Apart from the voltage-controlled electroforming, the current-controlled activation was tested on 1TPA films with dishes and a crossbar architecture (Fig. 1).

The current-controlled electroforming was performed on 1TPA with a Pt top dish as a top electrode by applying −500 μA with a 100 nA step and a compliance of 15 V, that was followed by a sweep of 500 μA with a 100 nA increment and a compliance of 15 V (Fig. S4).

Similar to that, the current-controlled electroforming was performed on the crossbar architecture by applying 200 μA with a 500 nA step and a compliance of 15 V. The resulting switching behavior displayed higher stability, durability, and low power of operation. The nature of the memristive switch differs from the one obtained for the voltage-controlled electroforming (Fig. 7 and 8, right). Clearly, apart from the voltage range, the IV curve becomes nonlinear; suggesting that the nature of the memristor is altered compared to the voltage-controlled electroforming. Overall, the device can be classified as a non-ideal bipolar extended memristor, as suggested by Chua.59 Upon the current-controlled electroforming, the switch is more symmetrical than the one observed after the voltage-controlled activation. Although in a virgin state the sample had a resistance of 100 kΩ, the SET was observed with a resistance of 20 kΩ, whereas the RESET displayed a resistance of 1.1 MΩ; giving RON/OFF ∼ 55. The device based on 1TPA with a Pt top dish electrode displayed at least 500 consecutive switching cycles (Fig. S5). Overall, the electroforming input parameters and the architecture of the device influence the memristive switch behavior.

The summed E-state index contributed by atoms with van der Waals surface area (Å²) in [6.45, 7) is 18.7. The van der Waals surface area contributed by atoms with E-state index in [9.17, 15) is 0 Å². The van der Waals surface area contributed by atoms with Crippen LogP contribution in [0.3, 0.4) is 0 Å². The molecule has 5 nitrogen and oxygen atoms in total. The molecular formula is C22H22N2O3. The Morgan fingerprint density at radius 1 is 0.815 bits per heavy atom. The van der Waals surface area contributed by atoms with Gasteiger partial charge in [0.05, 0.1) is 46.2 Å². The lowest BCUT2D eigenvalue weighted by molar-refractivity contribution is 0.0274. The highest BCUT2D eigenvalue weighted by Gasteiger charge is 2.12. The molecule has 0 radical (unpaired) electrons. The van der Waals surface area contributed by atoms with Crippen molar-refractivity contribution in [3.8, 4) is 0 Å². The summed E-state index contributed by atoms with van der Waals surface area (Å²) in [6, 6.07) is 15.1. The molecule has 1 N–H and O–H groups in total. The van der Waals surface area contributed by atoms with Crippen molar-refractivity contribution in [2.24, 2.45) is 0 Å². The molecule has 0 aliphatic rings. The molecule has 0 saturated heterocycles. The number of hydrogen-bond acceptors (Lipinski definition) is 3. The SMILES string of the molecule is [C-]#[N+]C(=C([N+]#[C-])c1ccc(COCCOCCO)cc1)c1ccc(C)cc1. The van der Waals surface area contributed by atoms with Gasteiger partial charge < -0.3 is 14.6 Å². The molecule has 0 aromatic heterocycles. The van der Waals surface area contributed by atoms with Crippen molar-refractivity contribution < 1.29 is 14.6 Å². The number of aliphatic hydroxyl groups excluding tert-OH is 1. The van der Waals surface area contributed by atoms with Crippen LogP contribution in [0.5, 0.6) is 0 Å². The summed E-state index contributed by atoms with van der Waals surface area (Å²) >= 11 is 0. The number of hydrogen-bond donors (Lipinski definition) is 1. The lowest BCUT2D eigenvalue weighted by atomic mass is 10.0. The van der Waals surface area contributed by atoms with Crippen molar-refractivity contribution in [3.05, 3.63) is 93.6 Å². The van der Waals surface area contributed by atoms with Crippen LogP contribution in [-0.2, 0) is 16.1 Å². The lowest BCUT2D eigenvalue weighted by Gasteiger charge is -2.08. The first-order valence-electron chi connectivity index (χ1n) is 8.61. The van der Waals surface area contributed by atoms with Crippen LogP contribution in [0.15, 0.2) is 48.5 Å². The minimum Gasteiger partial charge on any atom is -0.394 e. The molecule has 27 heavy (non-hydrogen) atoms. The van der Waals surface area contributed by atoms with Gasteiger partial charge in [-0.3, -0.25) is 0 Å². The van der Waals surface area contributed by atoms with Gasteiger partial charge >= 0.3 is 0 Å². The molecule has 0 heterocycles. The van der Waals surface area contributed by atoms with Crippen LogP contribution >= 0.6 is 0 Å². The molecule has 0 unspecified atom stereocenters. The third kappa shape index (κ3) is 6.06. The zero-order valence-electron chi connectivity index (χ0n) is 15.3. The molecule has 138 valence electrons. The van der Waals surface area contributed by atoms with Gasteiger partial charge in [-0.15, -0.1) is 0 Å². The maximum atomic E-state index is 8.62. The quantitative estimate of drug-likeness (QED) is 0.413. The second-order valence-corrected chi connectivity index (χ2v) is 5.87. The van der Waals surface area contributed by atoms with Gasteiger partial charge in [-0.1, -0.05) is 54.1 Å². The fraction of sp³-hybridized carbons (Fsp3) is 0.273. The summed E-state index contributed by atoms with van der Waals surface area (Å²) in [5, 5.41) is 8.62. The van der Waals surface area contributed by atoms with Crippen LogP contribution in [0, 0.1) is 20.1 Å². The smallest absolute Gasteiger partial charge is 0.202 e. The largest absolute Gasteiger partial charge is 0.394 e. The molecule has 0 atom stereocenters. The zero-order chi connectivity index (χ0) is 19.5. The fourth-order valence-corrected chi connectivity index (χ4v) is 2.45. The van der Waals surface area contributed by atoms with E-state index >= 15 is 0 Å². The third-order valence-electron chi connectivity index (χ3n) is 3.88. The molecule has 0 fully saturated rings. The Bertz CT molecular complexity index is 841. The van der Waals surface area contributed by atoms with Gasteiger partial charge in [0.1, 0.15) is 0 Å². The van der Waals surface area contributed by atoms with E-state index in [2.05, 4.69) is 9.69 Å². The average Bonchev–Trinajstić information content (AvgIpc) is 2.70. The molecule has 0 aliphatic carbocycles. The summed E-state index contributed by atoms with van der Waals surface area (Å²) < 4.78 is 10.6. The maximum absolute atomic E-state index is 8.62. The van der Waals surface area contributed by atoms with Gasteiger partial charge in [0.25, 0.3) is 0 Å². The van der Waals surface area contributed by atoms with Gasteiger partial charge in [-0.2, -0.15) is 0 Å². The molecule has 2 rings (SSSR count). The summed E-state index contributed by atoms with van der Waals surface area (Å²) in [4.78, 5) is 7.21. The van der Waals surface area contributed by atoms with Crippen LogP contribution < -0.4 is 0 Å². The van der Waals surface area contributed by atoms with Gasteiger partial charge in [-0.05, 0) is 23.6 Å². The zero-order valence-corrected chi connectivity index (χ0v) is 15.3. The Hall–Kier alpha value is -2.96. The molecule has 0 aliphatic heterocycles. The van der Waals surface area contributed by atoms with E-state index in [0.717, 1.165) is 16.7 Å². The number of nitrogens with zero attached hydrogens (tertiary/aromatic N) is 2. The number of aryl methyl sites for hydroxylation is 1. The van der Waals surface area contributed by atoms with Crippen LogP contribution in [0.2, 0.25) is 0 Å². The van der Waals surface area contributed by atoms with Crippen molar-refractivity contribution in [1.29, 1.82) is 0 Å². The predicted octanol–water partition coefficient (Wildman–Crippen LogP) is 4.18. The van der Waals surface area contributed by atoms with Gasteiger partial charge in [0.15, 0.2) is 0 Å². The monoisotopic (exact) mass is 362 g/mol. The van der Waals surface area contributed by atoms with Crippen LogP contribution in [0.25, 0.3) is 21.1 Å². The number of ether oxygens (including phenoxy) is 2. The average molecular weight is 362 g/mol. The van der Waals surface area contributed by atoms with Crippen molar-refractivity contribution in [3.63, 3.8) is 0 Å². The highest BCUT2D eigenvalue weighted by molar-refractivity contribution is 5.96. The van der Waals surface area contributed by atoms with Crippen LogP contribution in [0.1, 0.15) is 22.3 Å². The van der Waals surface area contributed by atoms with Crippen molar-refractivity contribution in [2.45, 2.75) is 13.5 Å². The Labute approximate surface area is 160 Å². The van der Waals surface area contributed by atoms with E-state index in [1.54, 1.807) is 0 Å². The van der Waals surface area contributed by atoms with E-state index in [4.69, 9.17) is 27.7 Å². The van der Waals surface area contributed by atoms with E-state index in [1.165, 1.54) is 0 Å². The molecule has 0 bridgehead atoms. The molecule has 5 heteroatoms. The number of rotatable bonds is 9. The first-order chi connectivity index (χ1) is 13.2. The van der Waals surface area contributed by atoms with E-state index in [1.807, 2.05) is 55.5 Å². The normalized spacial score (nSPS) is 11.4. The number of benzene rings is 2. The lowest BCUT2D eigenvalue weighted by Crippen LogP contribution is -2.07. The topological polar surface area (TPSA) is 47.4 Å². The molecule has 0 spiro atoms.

image file: c6ra25618j-f8.tif
Fig. 8 Memristive response from 1TPA dishes (left, 4 cycles) and crossbar (right, 10 cycles) after a current-controlled electroforming.

Previously observed structural changes in a memristive cell during the measurements were attributed to the evolution of molecular oxygen with a subsequent damage of the Pt top dishes electrodes.28 The “soft” electroforming reported herein may be beneficial for the slow and gentle O2 evolution, thus, avoiding the damage of electrodes.

4. Conclusions

Herein, the fabrication of SiO2/Ti/Pt/TiO2 by the sol–gel method and the corresponding memristive cells is reported. The influence of the sol's chemical composition and processing parameters on the final properties of TiO2, and therefore on the memristive response, was thoroughly studied by micro-Raman and transmission spectroscopy, profilometry, ellipsometry, X-ray photoelectron spectroscopy (XPS), atomic force microscopy (AFM), X-ray absorption and diffraction spectroscopies (XAS and XRD). It was shown that the minor changes in the key steps of the TiO2 thin films fabrication affect the electrical response of the corresponding memristive cells. Moreover, the electroforming input parameters together with the architecture of the device influence the memristive switch behavior. All together, they provide a handful tool for the desirable electric outcome.

Acknowledgements

The authors are thankful to Dr Laura Pasquardini (University of Trento, Department of Industrial Engineering), Dr Cecilia Pederzolli (FBK, LaBSSAH), Prof. Maurizio Ferrari (CNR-IFN, CSMFO Lab), and Prof. Luca Lutterotti (University of Trento, Department of Industrial Engineering) for valuable suggestions. The authors are grateful to Mr Giuseppe Resta for the development of a software user interface (Labview, National Instruments). This research was performed in a framework of the “Grandi progetti 2012” PAT: “Developing and Studying novel intelligent nano Materials and Devices towards Adaptive Electronics and Neuroscience Applications” – MaDEleNA Project.

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Footnote

Electronic supplementary information (ESI) available. See DOI: 10.1039/c6ra25618j